Luigi Rusca

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Luigi Rusca (Алоизий Иванович Руска; 1762–1822) was a Neoclassical architect from Ticino who worked in Russia and Ukraine between 1783 and 1818. He was apprenticed to Georg Veldten and Giacomo Quarenghi, then went on a successful career on his own. He left Saint Petersburg in 1818 and returned to Switzerland, leaving his wife's nephew, Ludwig Charlemagne, to supervise the completion of his buildings.

The Rusca Portico on Nevsky Avenue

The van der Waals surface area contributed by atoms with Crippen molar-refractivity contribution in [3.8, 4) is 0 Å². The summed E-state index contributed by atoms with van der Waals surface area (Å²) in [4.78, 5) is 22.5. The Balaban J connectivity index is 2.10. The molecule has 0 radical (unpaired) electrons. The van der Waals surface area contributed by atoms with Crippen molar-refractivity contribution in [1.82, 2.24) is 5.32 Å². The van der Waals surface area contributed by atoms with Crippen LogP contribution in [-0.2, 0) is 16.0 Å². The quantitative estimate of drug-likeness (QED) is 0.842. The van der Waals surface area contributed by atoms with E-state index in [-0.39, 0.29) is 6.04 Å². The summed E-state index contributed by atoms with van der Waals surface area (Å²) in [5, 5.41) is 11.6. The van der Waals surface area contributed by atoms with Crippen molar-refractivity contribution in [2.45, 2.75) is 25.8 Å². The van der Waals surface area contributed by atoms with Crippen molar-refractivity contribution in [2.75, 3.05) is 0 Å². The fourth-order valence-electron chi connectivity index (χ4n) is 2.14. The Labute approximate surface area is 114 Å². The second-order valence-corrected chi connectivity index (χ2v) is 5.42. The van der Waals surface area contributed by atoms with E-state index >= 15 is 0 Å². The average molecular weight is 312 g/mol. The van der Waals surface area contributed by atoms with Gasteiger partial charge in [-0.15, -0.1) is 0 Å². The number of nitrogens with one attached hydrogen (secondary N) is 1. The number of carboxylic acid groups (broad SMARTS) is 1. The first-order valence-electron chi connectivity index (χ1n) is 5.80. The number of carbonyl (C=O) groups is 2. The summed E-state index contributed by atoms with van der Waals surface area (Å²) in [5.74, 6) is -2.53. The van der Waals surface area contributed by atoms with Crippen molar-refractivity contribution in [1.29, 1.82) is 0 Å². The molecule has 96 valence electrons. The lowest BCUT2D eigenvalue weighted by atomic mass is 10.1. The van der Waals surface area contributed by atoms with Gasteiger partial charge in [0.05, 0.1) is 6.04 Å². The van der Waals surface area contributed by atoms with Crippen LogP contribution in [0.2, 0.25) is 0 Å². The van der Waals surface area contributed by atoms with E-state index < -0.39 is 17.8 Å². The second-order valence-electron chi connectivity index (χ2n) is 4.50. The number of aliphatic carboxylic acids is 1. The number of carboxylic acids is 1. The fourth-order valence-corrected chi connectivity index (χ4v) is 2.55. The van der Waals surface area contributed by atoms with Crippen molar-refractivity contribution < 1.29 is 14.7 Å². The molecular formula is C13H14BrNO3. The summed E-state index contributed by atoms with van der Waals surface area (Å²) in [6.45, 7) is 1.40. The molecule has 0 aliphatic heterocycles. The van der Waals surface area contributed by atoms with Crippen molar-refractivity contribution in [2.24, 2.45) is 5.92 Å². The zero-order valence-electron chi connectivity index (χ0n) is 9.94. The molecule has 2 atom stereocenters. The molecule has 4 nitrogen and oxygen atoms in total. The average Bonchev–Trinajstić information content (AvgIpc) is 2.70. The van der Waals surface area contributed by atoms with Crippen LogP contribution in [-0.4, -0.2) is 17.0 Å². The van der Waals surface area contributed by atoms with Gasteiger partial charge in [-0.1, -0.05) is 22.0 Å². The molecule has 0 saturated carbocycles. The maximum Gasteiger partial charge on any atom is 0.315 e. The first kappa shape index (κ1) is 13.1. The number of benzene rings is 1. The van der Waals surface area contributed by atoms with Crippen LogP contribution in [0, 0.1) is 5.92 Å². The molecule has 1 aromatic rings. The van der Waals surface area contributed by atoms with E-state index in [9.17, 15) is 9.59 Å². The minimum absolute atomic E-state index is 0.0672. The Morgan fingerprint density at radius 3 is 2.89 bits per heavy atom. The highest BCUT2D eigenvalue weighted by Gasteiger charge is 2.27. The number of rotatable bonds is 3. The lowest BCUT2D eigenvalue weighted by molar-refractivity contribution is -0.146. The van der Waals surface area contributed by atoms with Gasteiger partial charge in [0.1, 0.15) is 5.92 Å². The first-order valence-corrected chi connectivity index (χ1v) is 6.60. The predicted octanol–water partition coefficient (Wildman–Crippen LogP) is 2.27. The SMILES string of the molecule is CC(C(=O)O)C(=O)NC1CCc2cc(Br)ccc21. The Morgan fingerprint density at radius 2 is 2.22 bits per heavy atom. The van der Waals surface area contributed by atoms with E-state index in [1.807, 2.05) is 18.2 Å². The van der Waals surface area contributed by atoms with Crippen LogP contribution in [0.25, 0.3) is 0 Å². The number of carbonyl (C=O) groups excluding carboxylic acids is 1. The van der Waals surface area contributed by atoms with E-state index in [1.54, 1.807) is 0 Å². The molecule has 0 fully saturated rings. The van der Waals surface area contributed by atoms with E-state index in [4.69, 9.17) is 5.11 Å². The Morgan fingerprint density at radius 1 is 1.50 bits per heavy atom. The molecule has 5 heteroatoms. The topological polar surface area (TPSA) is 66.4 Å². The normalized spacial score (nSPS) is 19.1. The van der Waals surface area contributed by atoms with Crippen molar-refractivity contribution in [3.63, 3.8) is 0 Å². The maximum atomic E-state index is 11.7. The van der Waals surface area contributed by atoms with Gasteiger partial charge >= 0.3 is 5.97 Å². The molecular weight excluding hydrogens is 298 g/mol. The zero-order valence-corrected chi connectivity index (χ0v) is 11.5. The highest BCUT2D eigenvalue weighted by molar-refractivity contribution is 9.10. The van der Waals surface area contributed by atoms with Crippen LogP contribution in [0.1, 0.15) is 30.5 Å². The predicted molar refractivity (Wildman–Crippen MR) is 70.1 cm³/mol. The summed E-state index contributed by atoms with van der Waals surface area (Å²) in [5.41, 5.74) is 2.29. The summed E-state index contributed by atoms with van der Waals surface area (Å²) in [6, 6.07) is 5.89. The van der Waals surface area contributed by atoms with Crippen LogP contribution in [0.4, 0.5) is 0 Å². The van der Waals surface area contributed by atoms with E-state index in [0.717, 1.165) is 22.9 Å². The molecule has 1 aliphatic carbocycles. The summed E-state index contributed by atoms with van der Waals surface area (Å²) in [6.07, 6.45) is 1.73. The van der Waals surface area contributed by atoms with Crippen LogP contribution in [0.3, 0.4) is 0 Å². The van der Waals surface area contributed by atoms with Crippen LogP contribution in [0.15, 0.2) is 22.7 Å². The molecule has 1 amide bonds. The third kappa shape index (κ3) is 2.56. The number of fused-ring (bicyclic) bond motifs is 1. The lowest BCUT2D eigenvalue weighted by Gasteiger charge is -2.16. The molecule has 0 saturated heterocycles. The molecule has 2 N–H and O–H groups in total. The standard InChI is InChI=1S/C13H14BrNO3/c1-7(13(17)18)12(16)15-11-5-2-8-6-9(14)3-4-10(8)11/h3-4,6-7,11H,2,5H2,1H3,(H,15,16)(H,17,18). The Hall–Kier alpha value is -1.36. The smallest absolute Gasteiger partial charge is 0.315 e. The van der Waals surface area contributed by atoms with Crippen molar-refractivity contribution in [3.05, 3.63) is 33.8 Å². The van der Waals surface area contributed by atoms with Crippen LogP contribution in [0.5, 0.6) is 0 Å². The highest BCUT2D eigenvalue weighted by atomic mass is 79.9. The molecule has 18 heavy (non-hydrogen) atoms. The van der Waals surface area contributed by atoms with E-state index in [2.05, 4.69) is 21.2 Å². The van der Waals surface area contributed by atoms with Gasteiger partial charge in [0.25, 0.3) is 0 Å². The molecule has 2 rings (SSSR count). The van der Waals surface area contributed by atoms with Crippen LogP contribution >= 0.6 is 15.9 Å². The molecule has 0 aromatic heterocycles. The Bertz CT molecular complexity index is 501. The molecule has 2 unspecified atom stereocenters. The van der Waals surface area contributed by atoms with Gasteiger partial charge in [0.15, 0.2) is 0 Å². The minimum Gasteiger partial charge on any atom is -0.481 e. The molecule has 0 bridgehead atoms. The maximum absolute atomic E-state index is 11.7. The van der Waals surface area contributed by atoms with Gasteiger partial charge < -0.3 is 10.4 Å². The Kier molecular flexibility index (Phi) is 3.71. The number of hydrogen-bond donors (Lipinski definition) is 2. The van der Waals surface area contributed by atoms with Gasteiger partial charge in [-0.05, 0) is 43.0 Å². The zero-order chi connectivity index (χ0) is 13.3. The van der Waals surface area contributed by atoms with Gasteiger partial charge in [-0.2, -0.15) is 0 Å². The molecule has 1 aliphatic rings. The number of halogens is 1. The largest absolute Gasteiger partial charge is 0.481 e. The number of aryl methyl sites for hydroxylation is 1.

Among the surviving buildings he designed are:

Several boulevards in St. Petersburg (including the modern-day Admiralty Garden) and the Neoclassical interiors at Ropsha, Gatchina, and the Anichkov Palace are also the work of Luigi Rusca and his associates.[1]

In 1810, Rusca published an album of "standardised facades for private two- and three-storeyed houses in towns throughout Russia".[2] Many of his designs lacked originality and were never carried out.[1]


  1. ^ a b The Encyclopaedia of St. Petersburg
  2. ^ Cited from: Anthony Glenn Cross. By the Banks of the Neva. Cambridge University Press, 1997. ISBN 978-0-521-55293-6. Page 307.